In many films, one sees seeing actors who play blindness in so theatrical a manner that it becomes recognizable as a game. Maybe Siam can be considered to be a rehearsal for this. It is a rehearsal of loneliness. BLIND MAN´S BLUFF was always a communal game. But here, everyone is alone, as if enclosed within a space of proximity, with no access to distance. One sees hands feeling their way across closed doors, bodies collapsing in cluttered rooms, uncertain steps taken in stairwells. Space contracts to the limit of endurance. A pop song may be heard from offscreen: "Far away places with strange-sounding names, far away over the sea." It is a haunting melody which can scarcely be put out of one´s mind after having seen this film. "Going to China or maybe Siam, I wanna see for myself." Remarkably, the corresponding record is laid upon a turntable by the groping hand of a blind person. This gesture gives succinct expression to the theme of the film: a harsh break between proximity and distance in the image of blindness. And there is something more. The viewers of the film as well are confronted with an interruption. Sound and image are set in opposition, simultaneously separated and connected. While the screen is dark, one hears the sounds for which the picture appears only after a delay. Seeing and hearing, eyes and ears are shifted into opposition along temporal axes. One returns the gaze of the other, so that the situation should be described in the future perfect tense: This will have been the scene. What is to be seen there? Above all, something is to be heard. As in all the films of Christoph Girardet and Matthias Müller, the soundtrack of Maybe Siam is designed in an ingenious manner. The rift between hearing and seeing is outshone at some point by the pop song: "I´m burning to see those far away places." The song is admittedly kitschy. It is just as kitschy as much of the found footage from melodramas, thrillers, horror films, etc. with which Girardet and Müller work. Nonetheless, one holds one´s breath. For there come to light expressive gestures with respect to the fragility of life. And a voice remains in one´s ears: "Calling, calling me."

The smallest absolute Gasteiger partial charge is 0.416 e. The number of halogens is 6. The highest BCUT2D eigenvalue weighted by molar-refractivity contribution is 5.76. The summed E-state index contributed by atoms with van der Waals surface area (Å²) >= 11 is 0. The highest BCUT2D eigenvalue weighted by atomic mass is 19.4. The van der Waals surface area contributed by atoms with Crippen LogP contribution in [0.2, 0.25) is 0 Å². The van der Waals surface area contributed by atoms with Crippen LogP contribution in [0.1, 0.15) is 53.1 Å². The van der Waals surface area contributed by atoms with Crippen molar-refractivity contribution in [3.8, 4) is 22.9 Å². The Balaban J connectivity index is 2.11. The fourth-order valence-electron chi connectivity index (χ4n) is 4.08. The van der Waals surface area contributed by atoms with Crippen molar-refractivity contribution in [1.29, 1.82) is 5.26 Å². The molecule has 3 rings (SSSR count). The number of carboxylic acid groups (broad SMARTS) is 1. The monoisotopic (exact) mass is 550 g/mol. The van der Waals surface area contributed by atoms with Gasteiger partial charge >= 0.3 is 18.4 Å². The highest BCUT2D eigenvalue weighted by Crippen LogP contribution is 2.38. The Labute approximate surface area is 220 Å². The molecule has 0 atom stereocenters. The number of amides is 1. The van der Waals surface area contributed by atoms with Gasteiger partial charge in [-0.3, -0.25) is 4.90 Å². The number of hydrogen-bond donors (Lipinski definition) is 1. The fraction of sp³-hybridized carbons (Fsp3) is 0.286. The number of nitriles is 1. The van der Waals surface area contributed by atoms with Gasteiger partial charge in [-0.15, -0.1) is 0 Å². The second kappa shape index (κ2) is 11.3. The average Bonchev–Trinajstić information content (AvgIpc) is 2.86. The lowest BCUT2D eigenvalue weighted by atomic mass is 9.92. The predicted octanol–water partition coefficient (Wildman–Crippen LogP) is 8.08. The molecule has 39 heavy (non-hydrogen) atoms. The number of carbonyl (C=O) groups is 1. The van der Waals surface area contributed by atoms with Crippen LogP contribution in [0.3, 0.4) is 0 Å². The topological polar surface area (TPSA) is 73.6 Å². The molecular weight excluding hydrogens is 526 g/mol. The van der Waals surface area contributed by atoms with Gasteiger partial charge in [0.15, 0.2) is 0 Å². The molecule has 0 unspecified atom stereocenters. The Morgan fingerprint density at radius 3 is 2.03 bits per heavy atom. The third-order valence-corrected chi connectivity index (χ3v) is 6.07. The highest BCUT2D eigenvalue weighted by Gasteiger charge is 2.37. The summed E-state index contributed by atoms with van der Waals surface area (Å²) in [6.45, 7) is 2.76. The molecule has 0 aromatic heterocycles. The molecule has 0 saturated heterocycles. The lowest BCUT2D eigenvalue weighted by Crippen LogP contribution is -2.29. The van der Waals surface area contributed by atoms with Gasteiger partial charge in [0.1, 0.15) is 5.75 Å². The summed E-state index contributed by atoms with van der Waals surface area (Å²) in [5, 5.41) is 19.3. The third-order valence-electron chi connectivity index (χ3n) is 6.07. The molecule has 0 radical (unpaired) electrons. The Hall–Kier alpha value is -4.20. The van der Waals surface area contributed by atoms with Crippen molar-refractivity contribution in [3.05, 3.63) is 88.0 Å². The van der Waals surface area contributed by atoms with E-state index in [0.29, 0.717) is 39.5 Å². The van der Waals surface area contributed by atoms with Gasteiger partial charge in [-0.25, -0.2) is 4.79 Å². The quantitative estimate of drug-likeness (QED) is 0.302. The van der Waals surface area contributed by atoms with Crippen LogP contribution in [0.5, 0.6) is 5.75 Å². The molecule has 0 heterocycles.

Peter Bexte, Burning to see – Reflections on the Films Contre-jour and Maybe Siam, in: Tell Me What You See, Hannover 2014